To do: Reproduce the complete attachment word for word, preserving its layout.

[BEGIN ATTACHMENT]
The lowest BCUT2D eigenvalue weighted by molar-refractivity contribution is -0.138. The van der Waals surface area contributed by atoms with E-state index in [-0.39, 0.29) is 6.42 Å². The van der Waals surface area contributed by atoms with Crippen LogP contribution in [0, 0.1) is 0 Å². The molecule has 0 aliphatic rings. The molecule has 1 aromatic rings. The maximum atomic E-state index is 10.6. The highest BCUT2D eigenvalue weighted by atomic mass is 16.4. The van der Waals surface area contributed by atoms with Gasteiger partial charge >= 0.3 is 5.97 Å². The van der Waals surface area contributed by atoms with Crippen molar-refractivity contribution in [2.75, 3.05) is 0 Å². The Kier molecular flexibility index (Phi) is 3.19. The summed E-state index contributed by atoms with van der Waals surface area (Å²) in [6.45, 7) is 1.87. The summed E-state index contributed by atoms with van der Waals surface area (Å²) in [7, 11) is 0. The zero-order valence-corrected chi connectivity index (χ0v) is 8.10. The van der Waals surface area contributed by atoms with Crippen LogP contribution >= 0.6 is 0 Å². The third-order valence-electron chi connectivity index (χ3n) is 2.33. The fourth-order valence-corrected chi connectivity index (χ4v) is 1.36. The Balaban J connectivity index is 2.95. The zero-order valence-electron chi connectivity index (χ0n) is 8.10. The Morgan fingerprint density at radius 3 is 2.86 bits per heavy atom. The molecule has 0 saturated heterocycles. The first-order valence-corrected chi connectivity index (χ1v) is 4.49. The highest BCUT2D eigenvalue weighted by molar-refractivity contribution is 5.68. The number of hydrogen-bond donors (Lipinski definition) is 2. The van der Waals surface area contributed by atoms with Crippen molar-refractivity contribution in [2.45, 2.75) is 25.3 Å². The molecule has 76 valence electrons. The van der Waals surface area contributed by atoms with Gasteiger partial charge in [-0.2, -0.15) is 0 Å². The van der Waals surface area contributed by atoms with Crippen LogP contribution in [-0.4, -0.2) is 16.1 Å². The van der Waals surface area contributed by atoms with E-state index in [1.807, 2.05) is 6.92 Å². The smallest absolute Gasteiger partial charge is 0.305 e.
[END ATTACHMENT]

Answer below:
The lowest BCUT2D eigenvalue weighted by molar-refractivity contribution is -0.138. The van der Waals surface area contributed by atoms with E-state index in [-0.39, 0.29) is 6.42 Å². The van der Waals surface area contributed by atoms with Crippen LogP contribution in [0, 0.1) is 0 Å². The molecule has 0 aliphatic rings. The molecule has 1 aromatic rings. The maximum atomic E-state index is 10.6. The highest BCUT2D eigenvalue weighted by atomic mass is 16.4. The van der Waals surface area contributed by atoms with Gasteiger partial charge >= 0.3 is 5.97 Å². The van der Waals surface area contributed by atoms with Crippen molar-refractivity contribution in [2.75, 3.05) is 0 Å². The Kier molecular flexibility index (Phi) is 3.19. The summed E-state index contributed by atoms with van der Waals surface area (Å²) in [6.45, 7) is 1.87. The summed E-state index contributed by atoms with van der Waals surface area (Å²) in [7, 11) is 0. The zero-order valence-corrected chi connectivity index (χ0v) is 8.10. The van der Waals surface area contributed by atoms with Crippen LogP contribution >= 0.6 is 0 Å². The third-order valence-electron chi connectivity index (χ3n) is 2.33. The fourth-order valence-corrected chi connectivity index (χ4v) is 1.36. The Balaban J connectivity index is 2.95. The zero-order valence-electron chi connectivity index (χ0n) is 8.10. The Morgan fingerprint density at radius 3 is 2.86 bits per heavy atom. The molecule has 0 saturated heterocycles. The first-order valence-corrected chi connectivity index (χ1v) is 4.49. The highest BCUT2D eigenvalue weighted by molar-refractivity contribution is 5.68. The number of hydrogen-bond donors (Lipinski definition) is 2. The van der Waals surface area contributed by atoms with Crippen molar-refractivity contribution in [2.45, 2.75) is 25.3 Å². The molecule has 76 valence electrons. The van der Waals surface area contributed by atoms with Gasteiger partial charge in [-0.2, -0.15) is 0 Å². The van der Waals surface area contributed by atoms with Crippen LogP contribution in [-0.4, -0.2) is 16.1 Å². The van der Waals surface area contributed by atoms with E-state index in [1.807, 2.05) is 6.92 Å². The smallest absolute Gasteiger partial charge is 0.305 e.